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Please use this identifier to cite or link to this item: http://hdl.handle.net/10397/3093

Title: AC to DC conversion improvement techniques in switching converters and their applications
Authors: Liu, Chui-pong
Subjects: Hong Kong Polytechnic University -- Dissertations
Electric current converters
Issue Date: 2007
Publisher: The Hong Kong Polytechnic University
Abstract: AC/DC conversion is usually found in two locations in a switching converter. The first one is at the input of the converter, the purpose being to convert the low-frequency AC voltage into a DC voltage which can be used by the subsequent high-frequency switching converter stage. The other AC/DC conversion is found at the output of the converter and its purpose is to rectify the high-frequency switched AC voltage and to provide suitable filtering in order to produce a smooth DC output. Usually, significant power loss and unwanted current harmonic distortions in these two locations are undesirably found under certain conditions, such as low input AC voltage, high input mains frequency and high output current. In this thesis, two new design approaches for AC/DC conversion are described, namely, "input rectifierless converter" and "output filterless converter". The goal is to have a higher conversion efficiency, lower current harmonics and reduced ripple in the two AC/DC conversion locations mentioned above. The input rectifierless converter approach has the advantages of eliminating rectifiers and avoiding crossover distortions. A general method for synthesizing input rectifierless converters using a minimum of two DC/DC converters is proposed. A detailed analysis on the requirement of the constituent converters is presented. A specific converter structure has been developed for aircraft power system applications using the basic configuration. The proposed basic configuration is also found suitable and proven to be a minimum configuration for general impedance synthesis. Prototypes have been tested and experimental results for synthesizing impedances are presented in this thesis.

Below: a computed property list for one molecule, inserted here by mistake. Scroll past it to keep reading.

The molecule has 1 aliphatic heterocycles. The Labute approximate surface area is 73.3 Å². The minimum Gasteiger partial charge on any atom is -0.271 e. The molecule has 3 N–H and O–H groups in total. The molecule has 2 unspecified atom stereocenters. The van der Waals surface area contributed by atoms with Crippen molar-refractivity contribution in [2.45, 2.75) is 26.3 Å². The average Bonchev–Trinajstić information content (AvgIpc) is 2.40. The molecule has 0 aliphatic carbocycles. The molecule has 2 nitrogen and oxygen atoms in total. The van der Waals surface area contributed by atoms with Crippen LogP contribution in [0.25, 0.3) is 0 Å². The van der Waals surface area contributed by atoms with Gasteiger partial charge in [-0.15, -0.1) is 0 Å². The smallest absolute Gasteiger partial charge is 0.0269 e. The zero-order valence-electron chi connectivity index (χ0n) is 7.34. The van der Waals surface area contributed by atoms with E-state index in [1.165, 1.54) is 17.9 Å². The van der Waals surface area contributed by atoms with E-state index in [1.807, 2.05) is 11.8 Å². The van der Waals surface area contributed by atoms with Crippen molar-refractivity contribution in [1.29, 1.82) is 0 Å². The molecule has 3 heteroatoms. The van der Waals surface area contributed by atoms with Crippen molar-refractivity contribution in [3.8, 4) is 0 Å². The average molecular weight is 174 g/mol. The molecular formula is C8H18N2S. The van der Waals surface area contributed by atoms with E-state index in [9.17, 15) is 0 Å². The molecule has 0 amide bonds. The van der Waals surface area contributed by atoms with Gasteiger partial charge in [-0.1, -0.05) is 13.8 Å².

For the high-frequency AC/DC conversion at the output of a switching converter, a filterless AC/DC conversion technique based on overlapping AC voltage sources is proposed. A new topology has been created with high conversion efficiency and low output ripple voltage, which is suitable for high output current and low output voltage applications. The contributions of this thesis are summarized as follows: I AC/DC conversions at the input (low frequency) and the output (high frequency) of switching converters have been studied. II A general synthesis method for input rectifierless AC/DC converters based on a two-converter configuration has been proposed. The method forms the basis for systematic generation of new input rectifierless topologies that can eliminate the otherwise unavoidable distortions caused by the input rectifiers and the input current phase lead. III Using the synthesis method for input rectifierless AC/DC converters, a specific application circuit has been developed for aircraft power supply applications. IV The proposed two-converter configuration for rectifierless AC/DC conversion has been extended to general impedance synthesis. V A filterless AC/DC conversion technique has been studied. The technique eliminates the problems caused by conventional output filters, such as high conduction loss in high output current applications. In addition, a technique for reducing switching loss of the output rectifiers has been proposed. VI A specific converter topology has been derived to implement the filterless AC/DC conversion technique as well as the proposed switching loss reduction technique that improves both the converter efficiency, the ripple and noise specifications.
Degree: Ph.D., Dept. of Electronic and Information Engineering, The Hong Kong Polytechnic University, 2007
Description: xviii, 135 leaves : ill. ; 31 cm.
PolyU Library Call No.: [THS] LG51 .H577P EIE 2007 Liu
Rights: All rights reserved.
Type: Thesis
URI: http://hdl.handle.net/10397/3093
Appears in Collections:EIE Theses
PolyU Electronic Theses

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